Cameron pledges to double UK starter homes to boost supply
British Prime Minister David Cameron pledged to double the number of homes built for first-time buyers by the end of the next parliamentary term in a bid to tackle the country's housing shortage.
In a speech on Monday setting out the final part of his Conservative party's six-point campaign platform for the May 7 election, Cameron said 200,000 properties would be built by 2020 under his starter-homes plan.
Prices of the homes, only available to first-time buyers under the age of 40, will be capped at £450,000 (HK$5.37 million) in London and £250,000 outside the capital.
Reduced planning constraints will make it easier for developers to cut building costs, allowing the homes to be sold at a 20 per cent discount.
"This policy will work not least because the property developers, the builders, the building industry are all coming out and saying they'll deliver it," Cameron said in answer to questions.
"Here in Britain we haven't delivered enough homes for young people to buy."
Cameron's Tory-led coalition has already sought to address a housing shortage with policies such as Help-to-Buy loans and mortgage guarantees and an existing pledge to build 100,000 starter homes.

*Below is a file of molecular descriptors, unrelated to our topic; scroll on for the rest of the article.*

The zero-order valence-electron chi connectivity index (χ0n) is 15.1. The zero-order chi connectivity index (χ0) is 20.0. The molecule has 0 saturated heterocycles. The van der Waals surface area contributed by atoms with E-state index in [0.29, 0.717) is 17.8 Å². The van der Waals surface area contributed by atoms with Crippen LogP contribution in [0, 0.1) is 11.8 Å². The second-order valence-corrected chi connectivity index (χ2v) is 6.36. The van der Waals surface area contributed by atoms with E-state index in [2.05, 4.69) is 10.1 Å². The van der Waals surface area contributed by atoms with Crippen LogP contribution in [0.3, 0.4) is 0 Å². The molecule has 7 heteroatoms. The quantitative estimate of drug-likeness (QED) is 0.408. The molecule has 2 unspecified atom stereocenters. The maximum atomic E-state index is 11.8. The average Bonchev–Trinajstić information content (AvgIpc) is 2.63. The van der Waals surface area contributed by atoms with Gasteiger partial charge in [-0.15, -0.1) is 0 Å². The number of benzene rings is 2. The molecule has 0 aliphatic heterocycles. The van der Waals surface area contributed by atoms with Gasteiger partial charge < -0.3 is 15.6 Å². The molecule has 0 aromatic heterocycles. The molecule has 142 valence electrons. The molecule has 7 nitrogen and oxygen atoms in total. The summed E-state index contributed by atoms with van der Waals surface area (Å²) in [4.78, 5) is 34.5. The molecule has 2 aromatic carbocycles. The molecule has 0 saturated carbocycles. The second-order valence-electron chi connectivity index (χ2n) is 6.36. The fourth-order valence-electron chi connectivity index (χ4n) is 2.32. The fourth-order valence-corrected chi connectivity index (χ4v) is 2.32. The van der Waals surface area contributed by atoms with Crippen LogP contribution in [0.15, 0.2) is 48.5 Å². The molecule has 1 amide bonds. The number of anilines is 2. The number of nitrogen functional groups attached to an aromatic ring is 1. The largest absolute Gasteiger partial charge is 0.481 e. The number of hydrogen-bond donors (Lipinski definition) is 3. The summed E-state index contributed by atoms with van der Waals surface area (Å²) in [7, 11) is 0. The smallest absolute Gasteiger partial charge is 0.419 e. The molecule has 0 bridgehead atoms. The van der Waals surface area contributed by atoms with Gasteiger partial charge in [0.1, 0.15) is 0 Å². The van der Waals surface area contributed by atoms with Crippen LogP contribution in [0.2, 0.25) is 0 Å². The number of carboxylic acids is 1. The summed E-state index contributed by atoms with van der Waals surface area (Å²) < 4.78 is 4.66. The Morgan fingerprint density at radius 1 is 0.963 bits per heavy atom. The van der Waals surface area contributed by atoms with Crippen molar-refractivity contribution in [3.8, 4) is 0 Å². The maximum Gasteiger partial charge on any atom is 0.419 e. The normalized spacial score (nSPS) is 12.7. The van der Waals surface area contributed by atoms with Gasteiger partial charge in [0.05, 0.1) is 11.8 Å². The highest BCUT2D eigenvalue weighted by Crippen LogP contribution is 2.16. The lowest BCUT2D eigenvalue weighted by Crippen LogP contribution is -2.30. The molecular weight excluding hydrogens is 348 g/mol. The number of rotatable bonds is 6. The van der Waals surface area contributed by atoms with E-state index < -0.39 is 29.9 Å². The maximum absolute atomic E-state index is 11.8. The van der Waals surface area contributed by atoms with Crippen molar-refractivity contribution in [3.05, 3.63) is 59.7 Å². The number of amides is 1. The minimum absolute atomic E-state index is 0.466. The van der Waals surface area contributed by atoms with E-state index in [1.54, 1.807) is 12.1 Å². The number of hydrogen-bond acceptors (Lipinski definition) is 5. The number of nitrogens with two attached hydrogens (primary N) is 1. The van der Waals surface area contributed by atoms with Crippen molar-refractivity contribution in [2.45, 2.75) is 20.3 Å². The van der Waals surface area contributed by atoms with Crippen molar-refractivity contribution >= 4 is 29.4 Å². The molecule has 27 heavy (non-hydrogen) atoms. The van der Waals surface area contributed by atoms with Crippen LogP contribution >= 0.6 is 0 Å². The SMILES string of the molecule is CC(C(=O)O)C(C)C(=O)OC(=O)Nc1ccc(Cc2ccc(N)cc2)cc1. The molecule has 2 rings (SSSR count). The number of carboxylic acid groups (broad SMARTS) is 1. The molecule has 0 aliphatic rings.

While mortgage rates are at record lows, a lack of supply and high demand have pushed up house prices.
This latest pledge is part of Cameron's attempt to rebuff opposition Labour Party criticism that his policies only benefit the wealthiest.
The average national house price is now £279,004, up 6.6 per cent from a year earlier, a report by Rightmove showed last month. The average for greater London has risen 9.7 per cent to £582,438.
Cameron restated the Conservatives' commitment to extend the first-part of the Help-to-Buy programme, targeted at buyers of newly built homes, to 2020.
The plan offers homebuyers an interest-free government loan of 20 per cent of a property's value if the buyer makes a 5 per cent down payment.
Cameron said 77,000 buyers had used the programme.
"Our commitment is to extend the equity-loan part of Help-to-Buy for the whole of the next parliament, helping an additional 120,000 families to buy a home of their own," he said.
The starter homes will not be available to buy-to-let investors, and developers such as Taylor Wimpey and Barratt Developments have already signed up to the plan.
A special levy to claw back the 20 per cent cost reduction of the home would be applied to buyers who sought to sell the property within the first five years of purchase, Cameron said.